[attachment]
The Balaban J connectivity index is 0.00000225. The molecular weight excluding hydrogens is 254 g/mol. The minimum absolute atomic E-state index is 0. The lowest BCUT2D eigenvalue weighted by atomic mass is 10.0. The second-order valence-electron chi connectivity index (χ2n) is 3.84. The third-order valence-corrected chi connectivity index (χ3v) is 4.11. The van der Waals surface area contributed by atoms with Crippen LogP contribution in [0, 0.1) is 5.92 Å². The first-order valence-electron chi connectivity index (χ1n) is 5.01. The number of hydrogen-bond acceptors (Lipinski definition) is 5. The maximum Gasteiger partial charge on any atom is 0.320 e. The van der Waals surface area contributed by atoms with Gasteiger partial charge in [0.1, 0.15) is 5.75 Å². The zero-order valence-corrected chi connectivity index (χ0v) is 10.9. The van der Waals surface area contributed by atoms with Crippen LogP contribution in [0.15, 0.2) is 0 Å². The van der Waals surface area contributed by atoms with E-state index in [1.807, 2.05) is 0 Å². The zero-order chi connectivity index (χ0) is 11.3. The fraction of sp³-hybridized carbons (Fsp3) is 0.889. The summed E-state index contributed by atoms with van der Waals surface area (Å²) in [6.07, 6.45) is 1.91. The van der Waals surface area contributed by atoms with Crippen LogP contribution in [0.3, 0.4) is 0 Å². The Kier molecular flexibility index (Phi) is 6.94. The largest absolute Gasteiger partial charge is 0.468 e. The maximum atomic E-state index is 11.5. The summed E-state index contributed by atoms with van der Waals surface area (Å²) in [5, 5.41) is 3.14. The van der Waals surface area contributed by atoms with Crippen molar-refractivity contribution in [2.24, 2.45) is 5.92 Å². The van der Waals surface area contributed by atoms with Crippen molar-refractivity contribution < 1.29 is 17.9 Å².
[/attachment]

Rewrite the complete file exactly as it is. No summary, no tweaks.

The Balaban J connectivity index is 0.00000225. The molecular weight excluding hydrogens is 254 g/mol. The minimum absolute atomic E-state index is 0. The lowest BCUT2D eigenvalue weighted by atomic mass is 10.0. The second-order valence-electron chi connectivity index (χ2n) is 3.84. The third-order valence-corrected chi connectivity index (χ3v) is 4.11. The van der Waals surface area contributed by atoms with Crippen LogP contribution in [0, 0.1) is 5.92 Å². The first-order valence-electron chi connectivity index (χ1n) is 5.01. The number of hydrogen-bond acceptors (Lipinski definition) is 5. The maximum Gasteiger partial charge on any atom is 0.320 e. The van der Waals surface area contributed by atoms with Gasteiger partial charge in [0.1, 0.15) is 5.75 Å². The zero-order valence-corrected chi connectivity index (χ0v) is 10.9. The van der Waals surface area contributed by atoms with Crippen LogP contribution in [0.15, 0.2) is 0 Å². The van der Waals surface area contributed by atoms with E-state index in [1.807, 2.05) is 0 Å². The zero-order chi connectivity index (χ0) is 11.3. The fraction of sp³-hybridized carbons (Fsp3) is 0.889. The summed E-state index contributed by atoms with van der Waals surface area (Å²) in [6.07, 6.45) is 1.91. The van der Waals surface area contributed by atoms with Crippen LogP contribution in [0.3, 0.4) is 0 Å². The Kier molecular flexibility index (Phi) is 6.94. The largest absolute Gasteiger partial charge is 0.468 e. The maximum atomic E-state index is 11.5. The summed E-state index contributed by atoms with van der Waals surface area (Å²) in [5, 5.41) is 3.14. The van der Waals surface area contributed by atoms with Crippen molar-refractivity contribution in [2.24, 2.45) is 5.92 Å². The van der Waals surface area contributed by atoms with Crippen molar-refractivity contribution < 1.29 is 17.9 Å².